June 2018 Newsletter

Our reports from CSE and SSP 2018, the latest on NISO STS, how good is your metadata? and more in the June 2018 Newsletter!

#SSPat40

We enjoyed catching up with some long-standing customers and partners and meeting up with some newer ones at SSP 2018 in Chicago! The packed 40th Anniversary program included keynotes by Safiya Umoja Noble and Steve Mirsky, several meeting tracks focused on what’s new and innovative in our industry, SSP’s second Virtual Annual Meeting, and even a Ruby Anniversary party (with bonus fireworks)!

Artificial intelligence, metadata, and author data (sharing it, publishing it, assigning PIDs to it, and citing it) were hot topics at this year’s SSP, and we were happy to see good in-person and virtual attendance at Bruce Rosenblum’s session “The Gift that Keeps on Giving: Metadata & Persistent Identifiers Through the Research & Publication Cycle.” If you missed it this time around, watch this space—we’ll let you know when the session video is posted! For a preview, check out this post on the Copyright Clearance Center blog; you can see Bruce’s slides on the Inera site.

On the Crossref Blog: How Good Is Your Metadata?

Crossref is rolling out the beta version of a new type of report that will allow both Crossref members and other interested stakeholders to see how well publishers are doing at “placing [their] content in context by providing as much metadata as possible and looking after it long-term.” This “Participation Report” will grade the extent to which publishers depositing content with Crossref are depositing the following metadata elements for their content:

One SSP attendee noted some surprisingly missing elements when reviewing the results, so we recommend all Crossref members look closely at their own Participation Report. For all the details of this initiative, including a sneak peek at the format and content of this new report, see the Crossref blog!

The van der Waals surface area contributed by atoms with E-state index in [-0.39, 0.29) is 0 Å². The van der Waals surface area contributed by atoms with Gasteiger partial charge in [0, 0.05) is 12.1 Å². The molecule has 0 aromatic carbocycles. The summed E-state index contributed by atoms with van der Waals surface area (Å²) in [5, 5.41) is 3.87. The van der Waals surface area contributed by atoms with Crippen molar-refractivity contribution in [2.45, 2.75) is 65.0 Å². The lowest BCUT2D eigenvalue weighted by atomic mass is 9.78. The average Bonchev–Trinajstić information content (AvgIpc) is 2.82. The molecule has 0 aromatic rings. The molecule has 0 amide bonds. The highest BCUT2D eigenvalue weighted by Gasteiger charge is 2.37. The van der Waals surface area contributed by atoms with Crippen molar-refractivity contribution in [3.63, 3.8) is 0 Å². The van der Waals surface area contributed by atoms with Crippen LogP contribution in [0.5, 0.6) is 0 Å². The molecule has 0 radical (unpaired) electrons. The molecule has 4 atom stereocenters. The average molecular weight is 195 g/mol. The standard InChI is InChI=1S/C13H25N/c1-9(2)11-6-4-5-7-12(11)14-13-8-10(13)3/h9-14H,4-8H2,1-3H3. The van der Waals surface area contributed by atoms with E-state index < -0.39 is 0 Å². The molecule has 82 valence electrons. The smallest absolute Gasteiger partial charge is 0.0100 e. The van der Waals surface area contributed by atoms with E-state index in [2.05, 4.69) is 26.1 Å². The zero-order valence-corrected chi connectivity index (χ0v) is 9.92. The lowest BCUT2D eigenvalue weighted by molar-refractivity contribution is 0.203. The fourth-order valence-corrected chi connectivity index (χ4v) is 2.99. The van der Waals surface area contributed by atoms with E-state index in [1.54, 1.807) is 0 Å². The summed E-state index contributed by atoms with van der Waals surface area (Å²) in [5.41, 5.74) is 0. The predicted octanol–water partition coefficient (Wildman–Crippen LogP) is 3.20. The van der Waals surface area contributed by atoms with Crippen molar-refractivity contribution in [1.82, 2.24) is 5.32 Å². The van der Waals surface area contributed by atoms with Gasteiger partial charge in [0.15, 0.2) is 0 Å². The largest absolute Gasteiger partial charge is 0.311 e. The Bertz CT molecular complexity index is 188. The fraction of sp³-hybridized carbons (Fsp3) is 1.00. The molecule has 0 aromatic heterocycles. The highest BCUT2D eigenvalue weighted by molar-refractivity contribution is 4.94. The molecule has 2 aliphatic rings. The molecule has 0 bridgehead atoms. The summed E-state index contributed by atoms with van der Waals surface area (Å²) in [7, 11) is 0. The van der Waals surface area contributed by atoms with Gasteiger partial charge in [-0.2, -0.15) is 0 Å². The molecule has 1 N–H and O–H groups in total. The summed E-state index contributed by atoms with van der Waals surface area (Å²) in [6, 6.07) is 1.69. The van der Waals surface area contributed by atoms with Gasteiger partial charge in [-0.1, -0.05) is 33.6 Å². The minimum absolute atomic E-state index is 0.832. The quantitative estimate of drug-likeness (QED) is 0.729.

What Happens at CSE … Can Make Better Editors!

As we mentioned in last month’s Inera <News/>, our Director of Business Development, Elizabeth Blake, has been a faculty member for CSE’s Short Course for Manuscript Editors for the past 6 years. What keeps Liz and her fellow faculty members coming back, and a fresh crop of learners signing up year after year?

  • A deep dive into the nuts and bolts of editing, including how to leverage Word’s (often hidden) editorial tools; over the years, the course has included presentations on best practices for editing abstracts, tables, figures, references, and statistics
  • Roundtable discussions of ethical issues, including authorship, conflicts of interest, and permissions
  • A collaborative space in which editors from various organizations share their experiences and learn from their peers

We encourage you to consider signing up—or signing up members of your staff—for the 2019 Short Course. For more details, click here!

We also recommend checking out the session “The Good, the Bad, and the Ugly in Citations,” co-presented by Liz with Debora Poff of COPE and Angela Cochran of ACSE.

On the Inera Blog: NISO STS Standing Committee

Now that NISO STS is an official ANSI standard, what’s next? The NISO STS Standing Committee, co-chaired by Bruce Rosenblum of Inera and Rob Wheeler of ASME! Read all about the committee (which also includes Inera Solutions Consultant Joni Dames), the update and public comment process, and how to submit your comments and suggestions on the Inera blog.